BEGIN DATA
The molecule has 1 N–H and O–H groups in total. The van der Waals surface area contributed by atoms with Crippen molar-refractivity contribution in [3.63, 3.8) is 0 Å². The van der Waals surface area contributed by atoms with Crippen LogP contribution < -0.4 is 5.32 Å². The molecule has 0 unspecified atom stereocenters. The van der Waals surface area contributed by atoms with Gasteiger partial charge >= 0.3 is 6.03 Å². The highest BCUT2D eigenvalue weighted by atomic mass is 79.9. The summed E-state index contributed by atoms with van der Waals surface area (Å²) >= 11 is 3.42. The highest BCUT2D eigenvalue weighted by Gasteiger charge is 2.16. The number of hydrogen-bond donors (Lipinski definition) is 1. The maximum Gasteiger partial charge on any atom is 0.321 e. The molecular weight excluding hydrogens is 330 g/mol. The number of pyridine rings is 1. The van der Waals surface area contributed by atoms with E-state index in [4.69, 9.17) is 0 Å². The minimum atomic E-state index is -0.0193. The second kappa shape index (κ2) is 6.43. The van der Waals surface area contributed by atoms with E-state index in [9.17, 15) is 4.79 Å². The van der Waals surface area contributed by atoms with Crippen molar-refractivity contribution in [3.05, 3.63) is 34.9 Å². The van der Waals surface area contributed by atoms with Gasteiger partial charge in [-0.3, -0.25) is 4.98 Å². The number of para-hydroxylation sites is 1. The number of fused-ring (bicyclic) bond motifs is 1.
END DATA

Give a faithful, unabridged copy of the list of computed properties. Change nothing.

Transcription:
The molecule has 1 N–H and O–H groups in total. The van der Waals surface area contributed by atoms with Crippen molar-refractivity contribution in [3.63, 3.8) is 0 Å². The van der Waals surface area contributed by atoms with Crippen LogP contribution < -0.4 is 5.32 Å². The molecule has 0 unspecified atom stereocenters. The van der Waals surface area contributed by atoms with Gasteiger partial charge >= 0.3 is 6.03 Å². The highest BCUT2D eigenvalue weighted by atomic mass is 79.9. The summed E-state index contributed by atoms with van der Waals surface area (Å²) >= 11 is 3.42. The highest BCUT2D eigenvalue weighted by Gasteiger charge is 2.16. The number of hydrogen-bond donors (Lipinski definition) is 1. The maximum Gasteiger partial charge on any atom is 0.321 e. The molecular weight excluding hydrogens is 330 g/mol. The number of pyridine rings is 1. The van der Waals surface area contributed by atoms with E-state index in [4.69, 9.17) is 0 Å². The minimum atomic E-state index is -0.0193. The second kappa shape index (κ2) is 6.43. The van der Waals surface area contributed by atoms with E-state index in [9.17, 15) is 4.79 Å². The van der Waals surface area contributed by atoms with Crippen molar-refractivity contribution in [3.05, 3.63) is 34.9 Å². The van der Waals surface area contributed by atoms with Gasteiger partial charge in [-0.3, -0.25) is 4.98 Å². The number of para-hydroxylation sites is 1. The number of fused-ring (bicyclic) bond motifs is 1.